Rod Covlin with his wife, money manager Shele Danishefsky Covlin, who was found dead at her Upper West Side apartment on New Year’s Eve in ’09.
The man being sued for allegedly murdering his Upper West Side wife surreptitiously took control of the $1.6 million life-insurance-policy payout she’d left behind for their two kids, The Post has learned.
Rod Covlin, 39, filed papers in Westchester County Surrogate’s Court in April seeking to be named guardian of the cashed-in Aetna policy that Shele Danishefsky Covlin, a money manager, had left for Anna and Myles.
“I am Anna’s father,” an affidavit reads. “I have her best interests at heart, and I am in the best position to determine her current and future needs.”
He filed a similar petition to control Myles’ half of the windfall.
Covlin’s bid was successful. Surrogate Anthony Scarpino named him guardian in July, apparently unaware he’s the prime suspect in Shele’s Dec. 31, 2009, murder.
Both kids were asleep in her apartment at the time of her death. Anna found her body in the bathtub.
The children are supposed to get what remains of the cash at age 18. Covlin has power to invest the money, and he can withdraw the cash with the court’s permission.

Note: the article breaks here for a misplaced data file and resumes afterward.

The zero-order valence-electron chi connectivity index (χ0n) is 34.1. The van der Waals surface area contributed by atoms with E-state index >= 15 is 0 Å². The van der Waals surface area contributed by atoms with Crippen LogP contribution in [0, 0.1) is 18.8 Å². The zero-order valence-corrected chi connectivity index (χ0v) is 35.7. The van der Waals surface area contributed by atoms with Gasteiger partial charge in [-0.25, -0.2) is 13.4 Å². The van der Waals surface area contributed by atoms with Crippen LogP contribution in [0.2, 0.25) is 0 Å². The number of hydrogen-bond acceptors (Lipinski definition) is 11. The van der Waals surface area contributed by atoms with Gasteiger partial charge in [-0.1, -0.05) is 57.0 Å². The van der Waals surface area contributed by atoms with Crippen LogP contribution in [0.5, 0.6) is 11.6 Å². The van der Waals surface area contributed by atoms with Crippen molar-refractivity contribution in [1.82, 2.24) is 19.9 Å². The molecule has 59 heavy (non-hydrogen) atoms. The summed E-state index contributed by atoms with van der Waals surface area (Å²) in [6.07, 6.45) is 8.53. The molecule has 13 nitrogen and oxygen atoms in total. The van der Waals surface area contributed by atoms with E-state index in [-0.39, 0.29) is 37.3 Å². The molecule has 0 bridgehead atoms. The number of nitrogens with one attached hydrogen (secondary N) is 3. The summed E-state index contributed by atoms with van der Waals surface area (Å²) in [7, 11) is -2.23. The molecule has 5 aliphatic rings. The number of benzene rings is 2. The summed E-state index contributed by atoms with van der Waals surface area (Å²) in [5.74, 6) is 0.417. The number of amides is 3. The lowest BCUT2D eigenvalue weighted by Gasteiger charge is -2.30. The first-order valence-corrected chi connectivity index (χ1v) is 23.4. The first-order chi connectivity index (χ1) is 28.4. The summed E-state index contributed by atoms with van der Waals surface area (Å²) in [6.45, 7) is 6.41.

A source said Covlin had originally been listed as the beneficiary of the Aetna policy but Shele switched it to her kids about a month before she died as their marriage disintegrated and she told friends she feared he was going to kill her.
The circumstances of his taking control of the funds appear shady.
Covlin filed the petition to be named guardian in Westchester even though Shele’s estate case is being heard in Manhattan and the kids already have a law guardian acting on their behalf there.
His petition doesn’t say that there’s an ongoing case or that the kids have a guardian.
He also left blank the answer to a question about whether the kids’ custody had ever been the subject of a court order — and an order of protection had been filed against him before and after his wife’s murder, allowing him only supervised visits with the pair.
He also wrote “n/a” under a question asking for the name and address of the kids’ maternal grandfather and grandmother, who have been fighting to keep him from getting their daughter’s money in the Manhattan case.
He also touted his financial expertise, saying, “I have managed securities firms throughout my career, held many securities licenses, and traded [professionally],” although court papers show he’s been unemployed for years and spends his time gambling.
He and the kids now live with his parents in Scarsdale.
There’s no record of Covlin having notified the county public administrator, which is acting as executor of Shele’s estate, the judge handling the estate or Danishefsky’s family about his action.
Covlin, who has not been charged criminally in the death, did not return a call for comment.
Marilyn Chinitz of the law firm Blank Rome, which is representing Shele’s family, declined comment.